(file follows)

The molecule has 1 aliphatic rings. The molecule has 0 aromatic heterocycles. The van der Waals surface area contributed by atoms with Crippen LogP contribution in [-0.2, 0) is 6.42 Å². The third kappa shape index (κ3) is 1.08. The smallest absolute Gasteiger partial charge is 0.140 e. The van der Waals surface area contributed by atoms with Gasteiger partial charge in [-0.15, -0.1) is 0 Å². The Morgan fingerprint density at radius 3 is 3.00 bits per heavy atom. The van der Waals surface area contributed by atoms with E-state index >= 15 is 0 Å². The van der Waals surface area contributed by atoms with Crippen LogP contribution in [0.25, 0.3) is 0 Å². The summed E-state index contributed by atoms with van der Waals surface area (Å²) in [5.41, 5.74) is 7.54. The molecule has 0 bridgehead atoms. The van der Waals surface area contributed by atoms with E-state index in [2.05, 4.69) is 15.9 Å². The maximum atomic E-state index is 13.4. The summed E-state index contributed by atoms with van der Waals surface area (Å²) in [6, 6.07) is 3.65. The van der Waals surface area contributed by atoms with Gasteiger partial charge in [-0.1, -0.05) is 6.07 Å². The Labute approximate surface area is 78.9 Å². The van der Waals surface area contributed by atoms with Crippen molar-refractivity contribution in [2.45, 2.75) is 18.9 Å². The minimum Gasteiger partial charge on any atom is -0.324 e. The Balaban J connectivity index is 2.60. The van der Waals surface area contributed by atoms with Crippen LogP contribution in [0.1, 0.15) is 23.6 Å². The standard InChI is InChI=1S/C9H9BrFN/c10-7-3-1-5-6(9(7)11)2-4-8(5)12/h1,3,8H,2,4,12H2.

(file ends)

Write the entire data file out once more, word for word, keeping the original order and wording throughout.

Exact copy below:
The molecule has 1 aliphatic rings. The molecule has 0 aromatic heterocycles. The van der Waals surface area contributed by atoms with Crippen LogP contribution in [-0.2, 0) is 6.42 Å². The third kappa shape index (κ3) is 1.08. The smallest absolute Gasteiger partial charge is 0.140 e. The van der Waals surface area contributed by atoms with Gasteiger partial charge in [-0.15, -0.1) is 0 Å². The Morgan fingerprint density at radius 3 is 3.00 bits per heavy atom. The van der Waals surface area contributed by atoms with E-state index >= 15 is 0 Å². The van der Waals surface area contributed by atoms with Crippen LogP contribution in [0.25, 0.3) is 0 Å². The summed E-state index contributed by atoms with van der Waals surface area (Å²) in [5.41, 5.74) is 7.54. The molecule has 0 bridgehead atoms. The van der Waals surface area contributed by atoms with E-state index in [2.05, 4.69) is 15.9 Å². The maximum atomic E-state index is 13.4. The summed E-state index contributed by atoms with van der Waals surface area (Å²) in [6, 6.07) is 3.65. The van der Waals surface area contributed by atoms with Gasteiger partial charge in [-0.1, -0.05) is 6.07 Å². The Labute approximate surface area is 78.9 Å². The van der Waals surface area contributed by atoms with Crippen molar-refractivity contribution in [2.45, 2.75) is 18.9 Å². The minimum Gasteiger partial charge on any atom is -0.324 e. The Balaban J connectivity index is 2.60. The van der Waals surface area contributed by atoms with Crippen LogP contribution in [0.1, 0.15) is 23.6 Å². The standard InChI is InChI=1S/C9H9BrFN/c10-7-3-1-5-6(9(7)11)2-4-8(5)12/h1,3,8H,2,4,12H2.